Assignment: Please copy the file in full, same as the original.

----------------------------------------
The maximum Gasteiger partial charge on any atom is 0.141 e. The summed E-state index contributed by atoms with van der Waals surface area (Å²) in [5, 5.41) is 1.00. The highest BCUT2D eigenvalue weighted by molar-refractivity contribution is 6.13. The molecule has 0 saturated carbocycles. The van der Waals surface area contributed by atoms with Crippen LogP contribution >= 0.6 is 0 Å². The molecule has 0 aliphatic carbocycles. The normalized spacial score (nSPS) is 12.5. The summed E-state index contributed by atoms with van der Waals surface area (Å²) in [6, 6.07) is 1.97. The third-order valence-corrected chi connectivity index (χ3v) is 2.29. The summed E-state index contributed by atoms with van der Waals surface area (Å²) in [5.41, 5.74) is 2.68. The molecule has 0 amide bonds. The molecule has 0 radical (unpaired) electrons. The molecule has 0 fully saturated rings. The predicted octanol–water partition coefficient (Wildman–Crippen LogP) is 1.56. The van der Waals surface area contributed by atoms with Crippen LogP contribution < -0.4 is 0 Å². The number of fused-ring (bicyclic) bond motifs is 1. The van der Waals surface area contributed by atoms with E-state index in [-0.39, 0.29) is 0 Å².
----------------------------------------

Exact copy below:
The maximum Gasteiger partial charge on any atom is 0.141 e. The summed E-state index contributed by atoms with van der Waals surface area (Å²) in [5, 5.41) is 1.00. The highest BCUT2D eigenvalue weighted by molar-refractivity contribution is 6.13. The molecule has 0 saturated carbocycles. The van der Waals surface area contributed by atoms with Crippen LogP contribution >= 0.6 is 0 Å². The molecule has 0 aliphatic carbocycles. The normalized spacial score (nSPS) is 12.5. The summed E-state index contributed by atoms with van der Waals surface area (Å²) in [6, 6.07) is 1.97. The third-order valence-corrected chi connectivity index (χ3v) is 2.29. The summed E-state index contributed by atoms with van der Waals surface area (Å²) in [5.41, 5.74) is 2.68. The molecule has 0 amide bonds. The molecule has 0 radical (unpaired) electrons. The molecule has 0 fully saturated rings. The predicted octanol–water partition coefficient (Wildman–Crippen LogP) is 1.56. The van der Waals surface area contributed by atoms with Crippen LogP contribution < -0.4 is 0 Å². The number of fused-ring (bicyclic) bond motifs is 1. The van der Waals surface area contributed by atoms with E-state index in [-0.39, 0.29) is 0 Å².